There’s something to be said about recipes that are passed down in families. Somehow, your fondest memories of food are always what you ate growing up, and everything else that you eat later on in life is compared to those memories.

I grew up eating my grandma’s (I call her ‘Nai Nai’ 奶奶) bak chang, and this to me, has always been the best kind I can get anywhere. I’m sure everyone else will claim that their family’s version is the best though! 😉

For those of you who are not familiar with bak chang (肉粽): These babies are glutinous rice dumplings, wrapped in bamboo leaves. They’re also known as zong zi (粽子). There are many versions, including a sweet version made with alkaline water, and eaten with a sweet sauce. I haven’t had the sweet version for a good few years now, I must really learn how to make them (my grandma only makes the savoury pork ones).

They’re traditionally eaten during the Dragon Boat Festival (Duan Wu Jie 端午节), which usually falls on the fifth day of the fifth month in the lunar calendar – which falls on the June 23rd this year.  They are eaten to commemorate the poet Qu Yuan, who drowned himself in the Miluo river after his country’s capital (Chu state) was captured by the Qin state. The villagers then threw rice dumplings into the river, to keep the fish and evil spirits away from his body. And now, these rice dumplings are eaten every year as a way of remembering Qu Yuan. (Thank you Wiki and Wai Yee Hong for educating me.)

Anyway, I convinced my grandma to teach me how to make these bak chang during a recent trip home (is November of last year still recent?). Because I figure, I might as well start now – the wrapping takes years to perfect, and I’m not getting any younger!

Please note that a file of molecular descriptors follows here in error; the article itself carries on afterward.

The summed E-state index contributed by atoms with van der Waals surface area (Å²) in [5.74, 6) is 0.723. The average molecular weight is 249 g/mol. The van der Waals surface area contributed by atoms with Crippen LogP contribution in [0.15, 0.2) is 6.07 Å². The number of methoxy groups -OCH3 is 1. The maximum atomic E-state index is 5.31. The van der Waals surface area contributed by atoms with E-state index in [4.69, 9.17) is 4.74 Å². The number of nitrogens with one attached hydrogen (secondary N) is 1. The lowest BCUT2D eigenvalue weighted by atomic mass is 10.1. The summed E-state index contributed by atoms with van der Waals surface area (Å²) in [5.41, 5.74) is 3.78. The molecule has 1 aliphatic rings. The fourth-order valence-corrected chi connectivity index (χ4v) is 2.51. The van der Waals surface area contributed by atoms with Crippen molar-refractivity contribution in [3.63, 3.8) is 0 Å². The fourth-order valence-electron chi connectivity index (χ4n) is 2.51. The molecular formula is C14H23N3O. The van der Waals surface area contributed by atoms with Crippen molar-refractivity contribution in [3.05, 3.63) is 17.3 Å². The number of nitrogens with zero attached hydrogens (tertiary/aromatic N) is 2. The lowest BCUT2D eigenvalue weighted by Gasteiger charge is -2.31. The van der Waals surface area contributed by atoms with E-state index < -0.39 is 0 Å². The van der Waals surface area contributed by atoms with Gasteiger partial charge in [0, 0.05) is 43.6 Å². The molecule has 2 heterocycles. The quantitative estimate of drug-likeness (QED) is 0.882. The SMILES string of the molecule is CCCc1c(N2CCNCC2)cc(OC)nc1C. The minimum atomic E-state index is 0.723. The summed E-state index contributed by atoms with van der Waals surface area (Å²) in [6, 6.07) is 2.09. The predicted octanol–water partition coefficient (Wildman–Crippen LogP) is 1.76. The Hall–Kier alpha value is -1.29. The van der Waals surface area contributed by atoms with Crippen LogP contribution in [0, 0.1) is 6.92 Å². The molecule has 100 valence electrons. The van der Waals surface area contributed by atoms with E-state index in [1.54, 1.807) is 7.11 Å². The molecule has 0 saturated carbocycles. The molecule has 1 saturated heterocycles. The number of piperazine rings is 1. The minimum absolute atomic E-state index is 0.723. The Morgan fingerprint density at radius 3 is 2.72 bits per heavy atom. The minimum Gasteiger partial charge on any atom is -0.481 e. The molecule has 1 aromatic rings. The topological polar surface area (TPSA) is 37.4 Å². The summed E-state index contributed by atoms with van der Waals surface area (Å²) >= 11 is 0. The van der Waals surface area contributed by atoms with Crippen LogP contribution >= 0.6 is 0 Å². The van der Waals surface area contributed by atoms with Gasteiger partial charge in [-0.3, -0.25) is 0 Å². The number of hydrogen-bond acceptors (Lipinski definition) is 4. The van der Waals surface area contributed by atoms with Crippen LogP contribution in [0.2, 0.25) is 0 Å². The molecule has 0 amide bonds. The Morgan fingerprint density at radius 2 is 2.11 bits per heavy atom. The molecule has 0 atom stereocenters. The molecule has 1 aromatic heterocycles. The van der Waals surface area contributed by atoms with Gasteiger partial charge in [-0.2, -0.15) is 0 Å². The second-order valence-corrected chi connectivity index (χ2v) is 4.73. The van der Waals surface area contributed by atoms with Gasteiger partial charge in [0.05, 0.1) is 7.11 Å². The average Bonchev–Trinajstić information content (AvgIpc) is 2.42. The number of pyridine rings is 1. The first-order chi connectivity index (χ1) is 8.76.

I made these whilst R was at work, so unfortunately did not manage to take any step-by-step photos of the wrapping process. Next time. 🙂 I did find a fairly good video on youtube though, which you can view here. Watch from 0.50 secs onwards for the wrapping process.

Although it took me 2.5 hours to make (excluding the cooking time) to make these, they were definitely worth it. 🙂 Plus I now have a stash in the freezer for ‘times of need’.

A few notes:

  • All amounts are approximate. Please taste as you go along, and adjust as necessary!
  • Ingredients for the fillings (e.g. lap cheong, heh bee etc) can always be omitted if you wish to do so. There are no compulsory items when it comes to cooking this – well, except the glutinous rice that is.
  • Please place each ingredient in a separate bowl. This is because we want to place approximately equal amounts of each ingredient into each bak chang.